Russia and Belarus Sign Agreement Permitting Deployment of Russian Tactical Nuclear Weapons on Belarusian Territory

Russia and Belarus Sign Agreement Permitting Deployment of Russian Tactical Nuclear Weapons on Belarusian Territory

Russia and Belarus have signed documents permitting the positioning of Russian tactical nuclear weapons on Belarusian territory, a decision that has heightened the already tense relations between the Kremlin and the West.

Russian Defense Minister Sergei Shoigu stated after the signing in Minsk on May 25 that Moscow will retain control of the weapons while they are on Belarusian soil.

Russian President Vladimir Putin raised the possibility in March of deploying tactical nuclear weapons in Belarus, which borders Ukraine and three NATO countries, by July. The autocratic leader of Belarus, Alyaksandr Lukashenka, has agreed to this plan.

Governments around the world immediately criticized this announcement, with NATO labeling it "dangerous and irresponsible."

The United States denounced the move, with State Department spokesman Matthew Miller branding it as "the latest example of irresponsible behavior we have witnessed from Russia since its full-scale invasion of Ukraine more than a year ago."

Shoigu stated on May 25 that the decision was made in light of "an extremely sharp escalation of threats on the western borders of Russia and Belarus."

Meanwhile, Lukashenka told reporters in Moscow on May 25, where he is attending a meeting of the Eurasian Economic Union, that "the transfer of the nuclear weapons [from Russia to Belarus] had begun."

When a journalist asked if any of Russia's tactical nuclear weapons were already in Belarus, Lukashenka said: "Probably. I will see when I go back."

Tactical nuclear weapons are lower-yield weapons intended for use on the battlefield rather than for obliterating entire cities. Russia has not disclosed the number of tactical nuclear weapons it possesses.

No details of the agreement with Belarus on the number of weapons to be deployed were released. Shoigu said the agreements concern procedures for the establishment of a "special" storage facility for the weapons.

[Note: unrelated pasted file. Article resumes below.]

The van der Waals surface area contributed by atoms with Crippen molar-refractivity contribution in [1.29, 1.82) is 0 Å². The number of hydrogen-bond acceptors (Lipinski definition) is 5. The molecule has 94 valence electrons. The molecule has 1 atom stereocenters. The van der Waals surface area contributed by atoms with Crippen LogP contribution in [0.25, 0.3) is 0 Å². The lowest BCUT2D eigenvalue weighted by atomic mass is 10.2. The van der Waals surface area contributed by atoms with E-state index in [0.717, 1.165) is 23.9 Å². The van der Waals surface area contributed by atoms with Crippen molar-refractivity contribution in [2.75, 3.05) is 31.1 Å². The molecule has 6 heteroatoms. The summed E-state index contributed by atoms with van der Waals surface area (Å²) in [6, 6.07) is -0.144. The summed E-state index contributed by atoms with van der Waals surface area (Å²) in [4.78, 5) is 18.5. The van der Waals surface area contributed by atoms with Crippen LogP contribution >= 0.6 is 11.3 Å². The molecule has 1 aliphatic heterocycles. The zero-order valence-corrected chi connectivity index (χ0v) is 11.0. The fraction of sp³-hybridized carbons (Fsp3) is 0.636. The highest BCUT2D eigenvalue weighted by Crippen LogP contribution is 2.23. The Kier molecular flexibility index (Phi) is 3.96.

Last month, Russian ambassador to Belarus, Boris Gryzlov, stated that the plan to position Russian tactical nuclear weapons close to NATO member states was designed "to increase the possibilities of guaranteeing security" of the Russia-Belarus Union State, a project for deeper integration between the two nations. Moscow and Minsk signed a Union State treaty in 1999 and have been intermittently negotiating it since then.

Russian authorities have repeatedly invoked the specter of potential nuclear weapon use since launching a full-scale invasion of Ukraine in February 2022, with the frequency of the warnings escalating as Moscow's aggression against Ukraine persists.

From the outset of its full-scale invasion of Ukraine 15 months ago, Russia has used Belarus—with Lukashenka's approval—as a staging ground for the unprovoked attack. After a sometimes deadly government crackdown on large-scale protests following a disputed 2020 presidential election that handed Lukashenka a sixth term, Belarus has welcomed closer ties with Moscow since the West imposed a wave of crippling sanctions on it.

It is crucial to note that despite all these tensions and threats, there is no evidence that Russia is preparing to use a nuclear weapon. While their presence on Belarusian territory is inherently dangerous, the strategic and political consequences of their use are enormously grave and irreversible. Consequently, all parties must continue the dialogue and avoid escalating the conflict in order to maintain regional stability and international security.